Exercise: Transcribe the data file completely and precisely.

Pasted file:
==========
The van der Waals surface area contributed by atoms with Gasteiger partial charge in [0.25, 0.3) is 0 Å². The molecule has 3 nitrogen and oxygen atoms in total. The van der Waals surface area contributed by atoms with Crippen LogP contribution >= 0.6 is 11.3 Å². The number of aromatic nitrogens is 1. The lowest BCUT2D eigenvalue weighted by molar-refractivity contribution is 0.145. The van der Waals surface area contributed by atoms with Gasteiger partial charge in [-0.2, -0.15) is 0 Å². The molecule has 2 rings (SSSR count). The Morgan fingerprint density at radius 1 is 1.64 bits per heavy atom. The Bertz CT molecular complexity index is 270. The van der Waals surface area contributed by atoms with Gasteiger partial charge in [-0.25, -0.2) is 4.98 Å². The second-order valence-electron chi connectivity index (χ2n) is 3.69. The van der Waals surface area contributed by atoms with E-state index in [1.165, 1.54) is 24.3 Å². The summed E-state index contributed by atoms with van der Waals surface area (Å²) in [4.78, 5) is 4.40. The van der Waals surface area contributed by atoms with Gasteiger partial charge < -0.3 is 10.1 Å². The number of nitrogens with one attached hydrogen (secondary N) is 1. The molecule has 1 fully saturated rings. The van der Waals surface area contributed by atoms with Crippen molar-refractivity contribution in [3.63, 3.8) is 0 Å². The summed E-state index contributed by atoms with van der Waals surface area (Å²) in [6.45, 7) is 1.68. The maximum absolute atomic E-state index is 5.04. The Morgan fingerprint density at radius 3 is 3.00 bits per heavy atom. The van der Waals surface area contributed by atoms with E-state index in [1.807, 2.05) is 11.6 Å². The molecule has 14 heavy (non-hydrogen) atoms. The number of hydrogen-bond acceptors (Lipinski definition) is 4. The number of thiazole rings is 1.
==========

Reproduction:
The van der Waals surface area contributed by atoms with Gasteiger partial charge in [0.25, 0.3) is 0 Å². The molecule has 3 nitrogen and oxygen atoms in total. The van der Waals surface area contributed by atoms with Crippen LogP contribution >= 0.6 is 11.3 Å². The number of aromatic nitrogens is 1. The lowest BCUT2D eigenvalue weighted by molar-refractivity contribution is 0.145. The van der Waals surface area contributed by atoms with Gasteiger partial charge in [-0.2, -0.15) is 0 Å². The molecule has 2 rings (SSSR count). The Morgan fingerprint density at radius 1 is 1.64 bits per heavy atom. The Bertz CT molecular complexity index is 270. The van der Waals surface area contributed by atoms with Gasteiger partial charge in [-0.25, -0.2) is 4.98 Å². The second-order valence-electron chi connectivity index (χ2n) is 3.69. The van der Waals surface area contributed by atoms with E-state index in [1.165, 1.54) is 24.3 Å². The summed E-state index contributed by atoms with van der Waals surface area (Å²) in [4.78, 5) is 4.40. The van der Waals surface area contributed by atoms with Gasteiger partial charge < -0.3 is 10.1 Å². The number of nitrogens with one attached hydrogen (secondary N) is 1. The molecule has 1 fully saturated rings. The van der Waals surface area contributed by atoms with Crippen molar-refractivity contribution in [3.63, 3.8) is 0 Å². The summed E-state index contributed by atoms with van der Waals surface area (Å²) in [6.45, 7) is 1.68. The maximum absolute atomic E-state index is 5.04. The Morgan fingerprint density at radius 3 is 3.00 bits per heavy atom. The van der Waals surface area contributed by atoms with E-state index in [1.807, 2.05) is 11.6 Å². The molecule has 14 heavy (non-hydrogen) atoms. The number of hydrogen-bond acceptors (Lipinski definition) is 4. The number of thiazole rings is 1.